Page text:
First Edition in English of "one of the most important treatises on ornithology of all time, being the first systematic classification of the birds of the world." (Wood). Folio: ,53,,55-271,,273-441,pp, with 80 leaves of plates, most unsigned but some credited to Thomas Browne and three by F. H. van Hove, two by W. Faithorne, and one by W. Sherwin; two full-page letterpress tables. The two engraved plates showing techniques and equipment for snaring birds, often bound at p. 28, are here grouped with the 78 numbered plates (depicting more than 200 species) at the end. An excellent example, beautifully bound to style in recent speckled and paneled calf, spine gilt in seven compartments divided by raised bands, end papers renewed, title page in red and black. Binding pristine, book block generally clean and unmarked with widely intermittent spotting, one table with short closed tear (no loss), several plates lightly foxed, one plate shaved at outer edge with trivial loss. Wing W2880. Nissen IVB 991. BM(NH) V, p.2331. Wood (McGill), p.629. Zimmer (Ayer Ornithological Library), pp. 676-78. Anker (Copenhagen) 532. Lowndes 2939. In the 1660's, John Ray and his pupil (and, later, patron) Francis Willughby toured the Continent, gathering material for their planned complete classification of the vegetable and animal kingdoms. After Willughby's early death in 1672, which deprived Ray of both a collaborator and a friend, Ray took over his notes, and, having edited the incomplete manuscript and added his own observations, published Francisci Willughbeii ornithologiae libri tres; totum opus recognovit, digressit, supplevit Joannes Raius, in 1676. The present work, a translation by Ray, was published two years later and includes three more plates than the Latin edition as well as an expanded text, including three additional sections by Ray on fowling, falconry, and songbirds. In all, Ray and Willughby described more than 230 species, which they had themselves observed. Ray's systemization was revolutionary (Zimmer calls it the "cornerstone of modern systematic ornithology"), preserving the broad division of land and water birds, but rather than subdividing functionally, on grounds of diet, singing ability, and other behavioral traits, he introduced a classification based on anatomy, using for criteria foot structure, beak form, and body size. In the preface, Ray writes that the plates, despite some difficulties in communication between himself and the engravers, "are the best and truest, that is, most like the live Birds, of any hitherto engraven in Brass." N. B. With few exceptions (always identified), we only stock books in exceptional condition. All orders are packaged with care and posted promptly. Satisfaction guaranteed. Bookseller Inventory #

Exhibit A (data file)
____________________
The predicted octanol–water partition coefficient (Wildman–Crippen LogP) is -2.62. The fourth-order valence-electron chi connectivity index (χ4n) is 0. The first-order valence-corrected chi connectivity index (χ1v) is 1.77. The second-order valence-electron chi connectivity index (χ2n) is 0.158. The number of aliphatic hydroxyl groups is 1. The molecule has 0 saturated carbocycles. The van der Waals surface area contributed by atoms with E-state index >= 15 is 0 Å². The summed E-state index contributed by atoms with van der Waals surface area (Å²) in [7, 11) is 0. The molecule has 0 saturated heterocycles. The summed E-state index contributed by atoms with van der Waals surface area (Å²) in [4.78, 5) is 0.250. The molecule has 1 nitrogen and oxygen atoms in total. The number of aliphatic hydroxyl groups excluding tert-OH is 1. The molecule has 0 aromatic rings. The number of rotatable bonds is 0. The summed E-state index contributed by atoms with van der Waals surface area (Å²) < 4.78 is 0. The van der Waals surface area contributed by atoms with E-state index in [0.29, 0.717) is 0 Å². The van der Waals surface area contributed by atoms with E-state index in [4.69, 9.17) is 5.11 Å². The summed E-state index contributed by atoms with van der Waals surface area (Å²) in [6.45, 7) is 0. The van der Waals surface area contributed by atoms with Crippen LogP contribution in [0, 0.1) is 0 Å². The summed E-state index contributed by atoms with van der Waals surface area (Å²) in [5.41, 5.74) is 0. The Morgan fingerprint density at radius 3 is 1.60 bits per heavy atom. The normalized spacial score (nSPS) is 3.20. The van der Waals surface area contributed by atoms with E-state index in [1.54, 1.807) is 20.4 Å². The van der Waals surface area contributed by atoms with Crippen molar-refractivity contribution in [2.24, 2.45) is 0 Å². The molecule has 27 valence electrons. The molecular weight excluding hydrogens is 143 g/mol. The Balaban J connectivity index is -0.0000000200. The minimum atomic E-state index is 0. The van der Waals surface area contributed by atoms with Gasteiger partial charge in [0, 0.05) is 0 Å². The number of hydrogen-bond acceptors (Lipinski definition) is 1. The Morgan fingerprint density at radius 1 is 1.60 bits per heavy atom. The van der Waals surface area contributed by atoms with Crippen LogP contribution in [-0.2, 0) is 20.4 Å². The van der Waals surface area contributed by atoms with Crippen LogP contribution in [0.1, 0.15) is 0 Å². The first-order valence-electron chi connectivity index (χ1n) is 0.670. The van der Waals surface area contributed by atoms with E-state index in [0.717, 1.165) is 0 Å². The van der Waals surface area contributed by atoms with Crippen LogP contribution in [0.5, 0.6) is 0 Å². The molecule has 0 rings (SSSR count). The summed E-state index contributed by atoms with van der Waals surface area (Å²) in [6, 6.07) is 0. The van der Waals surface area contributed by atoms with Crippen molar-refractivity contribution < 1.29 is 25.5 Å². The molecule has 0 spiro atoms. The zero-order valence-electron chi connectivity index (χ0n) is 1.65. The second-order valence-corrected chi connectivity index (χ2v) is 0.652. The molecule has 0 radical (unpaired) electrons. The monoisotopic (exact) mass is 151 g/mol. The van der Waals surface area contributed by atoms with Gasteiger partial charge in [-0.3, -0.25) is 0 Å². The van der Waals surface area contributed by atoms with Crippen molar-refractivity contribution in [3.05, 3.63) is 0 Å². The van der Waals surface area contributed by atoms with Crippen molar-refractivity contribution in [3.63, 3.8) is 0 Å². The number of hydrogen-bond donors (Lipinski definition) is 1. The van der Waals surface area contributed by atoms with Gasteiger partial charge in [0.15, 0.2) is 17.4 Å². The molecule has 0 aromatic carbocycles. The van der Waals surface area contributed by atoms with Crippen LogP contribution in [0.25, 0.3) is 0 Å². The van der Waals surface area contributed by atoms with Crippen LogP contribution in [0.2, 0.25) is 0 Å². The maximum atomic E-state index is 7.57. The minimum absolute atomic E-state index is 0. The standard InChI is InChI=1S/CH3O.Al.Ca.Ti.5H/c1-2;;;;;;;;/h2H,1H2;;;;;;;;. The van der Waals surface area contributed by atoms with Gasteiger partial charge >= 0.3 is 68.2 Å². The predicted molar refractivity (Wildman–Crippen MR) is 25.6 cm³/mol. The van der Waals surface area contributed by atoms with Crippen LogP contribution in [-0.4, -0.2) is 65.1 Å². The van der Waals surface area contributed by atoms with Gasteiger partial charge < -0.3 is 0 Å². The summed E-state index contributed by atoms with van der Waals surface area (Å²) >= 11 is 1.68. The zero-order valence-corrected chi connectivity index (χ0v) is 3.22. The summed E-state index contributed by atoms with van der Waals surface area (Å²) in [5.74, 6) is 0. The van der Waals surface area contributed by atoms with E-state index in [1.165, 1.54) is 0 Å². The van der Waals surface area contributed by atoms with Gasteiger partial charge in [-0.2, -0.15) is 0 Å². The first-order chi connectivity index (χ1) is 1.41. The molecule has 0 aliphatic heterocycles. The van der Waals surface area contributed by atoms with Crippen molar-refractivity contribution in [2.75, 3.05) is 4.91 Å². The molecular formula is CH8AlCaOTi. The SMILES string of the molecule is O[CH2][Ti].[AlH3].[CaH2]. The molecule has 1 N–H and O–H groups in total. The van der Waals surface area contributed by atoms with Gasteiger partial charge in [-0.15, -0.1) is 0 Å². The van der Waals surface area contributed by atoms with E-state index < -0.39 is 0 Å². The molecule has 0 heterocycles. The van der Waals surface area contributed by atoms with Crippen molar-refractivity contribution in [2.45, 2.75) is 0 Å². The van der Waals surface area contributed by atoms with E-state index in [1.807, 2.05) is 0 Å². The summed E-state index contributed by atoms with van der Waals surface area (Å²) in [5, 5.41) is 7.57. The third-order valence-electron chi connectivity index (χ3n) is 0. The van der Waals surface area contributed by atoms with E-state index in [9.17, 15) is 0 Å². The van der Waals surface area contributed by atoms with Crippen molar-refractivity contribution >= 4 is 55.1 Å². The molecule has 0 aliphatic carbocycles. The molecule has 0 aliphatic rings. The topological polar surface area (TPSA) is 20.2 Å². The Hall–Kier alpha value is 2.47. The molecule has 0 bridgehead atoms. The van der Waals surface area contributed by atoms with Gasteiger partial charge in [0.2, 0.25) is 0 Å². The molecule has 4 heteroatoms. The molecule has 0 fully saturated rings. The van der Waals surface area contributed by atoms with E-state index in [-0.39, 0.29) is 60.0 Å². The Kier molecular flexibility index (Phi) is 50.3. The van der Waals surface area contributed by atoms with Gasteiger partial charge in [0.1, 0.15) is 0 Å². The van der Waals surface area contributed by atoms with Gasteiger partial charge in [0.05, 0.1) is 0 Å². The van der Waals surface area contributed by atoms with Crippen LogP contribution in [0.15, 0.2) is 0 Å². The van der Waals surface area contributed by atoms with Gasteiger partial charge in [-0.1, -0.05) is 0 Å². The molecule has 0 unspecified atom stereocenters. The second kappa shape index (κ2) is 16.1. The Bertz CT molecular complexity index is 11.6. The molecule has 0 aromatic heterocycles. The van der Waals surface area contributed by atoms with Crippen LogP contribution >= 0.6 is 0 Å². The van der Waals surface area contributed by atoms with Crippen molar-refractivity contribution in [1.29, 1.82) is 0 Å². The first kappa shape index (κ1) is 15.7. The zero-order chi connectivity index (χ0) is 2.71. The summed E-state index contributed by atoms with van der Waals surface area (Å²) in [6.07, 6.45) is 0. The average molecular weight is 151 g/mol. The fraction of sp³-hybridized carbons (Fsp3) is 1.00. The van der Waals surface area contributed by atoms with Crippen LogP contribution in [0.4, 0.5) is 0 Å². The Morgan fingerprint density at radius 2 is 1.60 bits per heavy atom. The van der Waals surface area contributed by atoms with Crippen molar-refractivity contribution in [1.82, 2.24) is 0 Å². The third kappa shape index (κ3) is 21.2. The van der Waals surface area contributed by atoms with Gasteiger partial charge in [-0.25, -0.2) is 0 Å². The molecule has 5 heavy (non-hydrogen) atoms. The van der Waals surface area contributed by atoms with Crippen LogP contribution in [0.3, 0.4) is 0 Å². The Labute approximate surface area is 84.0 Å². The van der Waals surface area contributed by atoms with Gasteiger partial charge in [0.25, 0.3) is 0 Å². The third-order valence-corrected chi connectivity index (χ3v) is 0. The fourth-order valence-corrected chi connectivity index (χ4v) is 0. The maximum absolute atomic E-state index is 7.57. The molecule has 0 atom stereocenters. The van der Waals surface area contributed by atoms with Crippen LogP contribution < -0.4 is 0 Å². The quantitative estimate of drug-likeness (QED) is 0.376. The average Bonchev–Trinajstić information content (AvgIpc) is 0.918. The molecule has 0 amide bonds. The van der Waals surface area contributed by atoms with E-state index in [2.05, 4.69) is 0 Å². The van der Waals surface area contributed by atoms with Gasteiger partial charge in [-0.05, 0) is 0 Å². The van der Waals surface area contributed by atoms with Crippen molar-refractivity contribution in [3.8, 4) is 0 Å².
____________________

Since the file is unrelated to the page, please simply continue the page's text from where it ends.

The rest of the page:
Title: The ornithology of Francis Willughby of ...
Publisher: printed by A[ndrew]. C[larke]. for John Martyn, printer to the Royal Society, at the Bell in St. Pauls Church-Yard
Publication Date: 1678
Binding: Paneled Calf
Book Condition: Near Fine+
Edition: First Edition thus.
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